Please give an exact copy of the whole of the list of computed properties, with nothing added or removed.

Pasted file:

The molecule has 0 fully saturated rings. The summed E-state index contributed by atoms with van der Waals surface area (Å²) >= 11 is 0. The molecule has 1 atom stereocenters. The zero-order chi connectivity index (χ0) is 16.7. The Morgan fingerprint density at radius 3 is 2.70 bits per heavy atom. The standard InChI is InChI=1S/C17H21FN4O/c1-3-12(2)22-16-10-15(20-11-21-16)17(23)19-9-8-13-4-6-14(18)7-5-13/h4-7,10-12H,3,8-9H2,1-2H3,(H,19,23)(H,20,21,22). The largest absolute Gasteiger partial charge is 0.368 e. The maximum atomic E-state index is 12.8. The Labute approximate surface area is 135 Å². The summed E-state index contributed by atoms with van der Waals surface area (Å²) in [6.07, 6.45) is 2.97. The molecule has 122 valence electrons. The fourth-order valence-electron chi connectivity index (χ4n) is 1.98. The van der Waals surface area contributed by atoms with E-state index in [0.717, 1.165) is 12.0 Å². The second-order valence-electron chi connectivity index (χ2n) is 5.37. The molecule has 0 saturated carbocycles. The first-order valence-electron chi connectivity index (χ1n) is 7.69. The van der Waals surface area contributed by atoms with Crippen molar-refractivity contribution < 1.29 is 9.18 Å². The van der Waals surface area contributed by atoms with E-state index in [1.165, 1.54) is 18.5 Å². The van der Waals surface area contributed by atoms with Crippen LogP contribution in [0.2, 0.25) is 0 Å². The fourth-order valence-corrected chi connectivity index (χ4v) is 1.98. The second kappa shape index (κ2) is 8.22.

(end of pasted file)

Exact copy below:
The molecule has 0 fully saturated rings. The summed E-state index contributed by atoms with van der Waals surface area (Å²) >= 11 is 0. The molecule has 1 atom stereocenters. The zero-order chi connectivity index (χ0) is 16.7. The Morgan fingerprint density at radius 3 is 2.70 bits per heavy atom. The standard InChI is InChI=1S/C17H21FN4O/c1-3-12(2)22-16-10-15(20-11-21-16)17(23)19-9-8-13-4-6-14(18)7-5-13/h4-7,10-12H,3,8-9H2,1-2H3,(H,19,23)(H,20,21,22). The largest absolute Gasteiger partial charge is 0.368 e. The maximum atomic E-state index is 12.8. The Labute approximate surface area is 135 Å². The summed E-state index contributed by atoms with van der Waals surface area (Å²) in [6.07, 6.45) is 2.97. The molecule has 122 valence electrons. The fourth-order valence-electron chi connectivity index (χ4n) is 1.98. The van der Waals surface area contributed by atoms with E-state index in [0.717, 1.165) is 12.0 Å². The second-order valence-electron chi connectivity index (χ2n) is 5.37. The molecule has 0 saturated carbocycles. The first-order valence-electron chi connectivity index (χ1n) is 7.69. The van der Waals surface area contributed by atoms with Crippen molar-refractivity contribution < 1.29 is 9.18 Å². The van der Waals surface area contributed by atoms with E-state index in [1.165, 1.54) is 18.5 Å². The van der Waals surface area contributed by atoms with Crippen LogP contribution in [0.2, 0.25) is 0 Å². The fourth-order valence-corrected chi connectivity index (χ4v) is 1.98. The second kappa shape index (κ2) is 8.22.